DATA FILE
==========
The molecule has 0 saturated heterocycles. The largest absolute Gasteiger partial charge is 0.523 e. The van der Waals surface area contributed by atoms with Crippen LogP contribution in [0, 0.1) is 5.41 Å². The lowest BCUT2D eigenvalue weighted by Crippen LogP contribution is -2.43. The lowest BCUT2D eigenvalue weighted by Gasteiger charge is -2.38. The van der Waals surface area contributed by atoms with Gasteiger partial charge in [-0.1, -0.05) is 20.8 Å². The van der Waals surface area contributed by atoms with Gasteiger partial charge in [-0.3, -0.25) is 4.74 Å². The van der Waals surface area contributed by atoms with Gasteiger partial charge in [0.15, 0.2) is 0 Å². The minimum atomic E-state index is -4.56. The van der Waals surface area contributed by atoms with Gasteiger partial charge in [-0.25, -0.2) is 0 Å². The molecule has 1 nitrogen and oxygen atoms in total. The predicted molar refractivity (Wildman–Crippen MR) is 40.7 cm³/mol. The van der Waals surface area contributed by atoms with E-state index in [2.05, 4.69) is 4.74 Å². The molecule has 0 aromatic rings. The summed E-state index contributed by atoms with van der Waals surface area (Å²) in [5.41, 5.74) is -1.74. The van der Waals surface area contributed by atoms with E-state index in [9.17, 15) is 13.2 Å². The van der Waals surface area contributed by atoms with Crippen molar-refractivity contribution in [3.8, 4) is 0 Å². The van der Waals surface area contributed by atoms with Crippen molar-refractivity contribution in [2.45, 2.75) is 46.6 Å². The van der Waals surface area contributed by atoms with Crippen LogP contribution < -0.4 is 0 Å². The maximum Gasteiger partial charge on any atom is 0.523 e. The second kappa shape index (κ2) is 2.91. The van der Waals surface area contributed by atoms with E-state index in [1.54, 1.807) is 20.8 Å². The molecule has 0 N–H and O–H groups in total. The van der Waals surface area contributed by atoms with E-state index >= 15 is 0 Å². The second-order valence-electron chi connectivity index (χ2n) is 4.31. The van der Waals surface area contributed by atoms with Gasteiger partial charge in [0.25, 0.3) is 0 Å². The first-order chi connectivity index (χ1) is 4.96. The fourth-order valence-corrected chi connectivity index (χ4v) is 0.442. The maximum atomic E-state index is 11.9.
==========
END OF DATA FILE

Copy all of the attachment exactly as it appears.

The molecule has 0 saturated heterocycles. The largest absolute Gasteiger partial charge is 0.523 e. The van der Waals surface area contributed by atoms with Crippen LogP contribution in [0, 0.1) is 5.41 Å². The lowest BCUT2D eigenvalue weighted by Crippen LogP contribution is -2.43. The lowest BCUT2D eigenvalue weighted by Gasteiger charge is -2.38. The van der Waals surface area contributed by atoms with Gasteiger partial charge in [-0.1, -0.05) is 20.8 Å². The van der Waals surface area contributed by atoms with Gasteiger partial charge in [-0.3, -0.25) is 4.74 Å². The van der Waals surface area contributed by atoms with Gasteiger partial charge in [0.15, 0.2) is 0 Å². The minimum atomic E-state index is -4.56. The van der Waals surface area contributed by atoms with Gasteiger partial charge in [-0.25, -0.2) is 0 Å². The molecule has 1 nitrogen and oxygen atoms in total. The predicted molar refractivity (Wildman–Crippen MR) is 40.7 cm³/mol. The van der Waals surface area contributed by atoms with E-state index in [2.05, 4.69) is 4.74 Å². The molecule has 0 aromatic rings. The summed E-state index contributed by atoms with van der Waals surface area (Å²) in [5.41, 5.74) is -1.74. The van der Waals surface area contributed by atoms with E-state index in [9.17, 15) is 13.2 Å². The van der Waals surface area contributed by atoms with Crippen molar-refractivity contribution in [3.8, 4) is 0 Å². The van der Waals surface area contributed by atoms with Crippen molar-refractivity contribution in [2.45, 2.75) is 46.6 Å². The van der Waals surface area contributed by atoms with Crippen LogP contribution < -0.4 is 0 Å². The maximum Gasteiger partial charge on any atom is 0.523 e. The second kappa shape index (κ2) is 2.91. The van der Waals surface area contributed by atoms with E-state index in [1.54, 1.807) is 20.8 Å². The molecule has 0 N–H and O–H groups in total. The van der Waals surface area contributed by atoms with E-state index >= 15 is 0 Å². The second-order valence-electron chi connectivity index (χ2n) is 4.31. The van der Waals surface area contributed by atoms with Gasteiger partial charge in [0.25, 0.3) is 0 Å². The first-order chi connectivity index (χ1) is 4.96. The fourth-order valence-corrected chi connectivity index (χ4v) is 0.442. The maximum atomic E-state index is 11.9.